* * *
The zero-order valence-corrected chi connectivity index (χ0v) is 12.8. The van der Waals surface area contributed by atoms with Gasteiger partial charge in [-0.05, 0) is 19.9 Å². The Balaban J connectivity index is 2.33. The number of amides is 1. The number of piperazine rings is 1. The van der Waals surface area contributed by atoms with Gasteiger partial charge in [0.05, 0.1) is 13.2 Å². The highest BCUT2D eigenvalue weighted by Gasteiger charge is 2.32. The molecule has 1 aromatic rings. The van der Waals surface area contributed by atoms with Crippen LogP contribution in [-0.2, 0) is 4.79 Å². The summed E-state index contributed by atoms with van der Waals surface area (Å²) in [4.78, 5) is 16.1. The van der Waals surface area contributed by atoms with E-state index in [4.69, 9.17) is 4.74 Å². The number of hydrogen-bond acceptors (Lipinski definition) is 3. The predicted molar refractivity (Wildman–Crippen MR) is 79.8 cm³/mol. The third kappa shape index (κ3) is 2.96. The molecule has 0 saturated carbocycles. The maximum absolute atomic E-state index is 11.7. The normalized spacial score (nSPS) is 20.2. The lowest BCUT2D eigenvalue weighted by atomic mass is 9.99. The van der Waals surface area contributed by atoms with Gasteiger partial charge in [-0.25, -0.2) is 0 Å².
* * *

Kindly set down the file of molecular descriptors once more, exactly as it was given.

The zero-order valence-corrected chi connectivity index (χ0v) is 12.8. The van der Waals surface area contributed by atoms with Gasteiger partial charge in [-0.05, 0) is 19.9 Å². The Balaban J connectivity index is 2.33. The number of amides is 1. The number of piperazine rings is 1. The van der Waals surface area contributed by atoms with Gasteiger partial charge in [0.05, 0.1) is 13.2 Å². The highest BCUT2D eigenvalue weighted by Gasteiger charge is 2.32. The molecule has 1 aromatic rings. The van der Waals surface area contributed by atoms with Crippen LogP contribution in [-0.2, 0) is 4.79 Å². The summed E-state index contributed by atoms with van der Waals surface area (Å²) in [4.78, 5) is 16.1. The van der Waals surface area contributed by atoms with E-state index in [4.69, 9.17) is 4.74 Å². The number of hydrogen-bond acceptors (Lipinski definition) is 3. The predicted molar refractivity (Wildman–Crippen MR) is 79.8 cm³/mol. The third kappa shape index (κ3) is 2.96. The molecule has 0 saturated carbocycles. The maximum absolute atomic E-state index is 11.7. The normalized spacial score (nSPS) is 20.2. The lowest BCUT2D eigenvalue weighted by atomic mass is 9.99. The van der Waals surface area contributed by atoms with Gasteiger partial charge in [-0.25, -0.2) is 0 Å².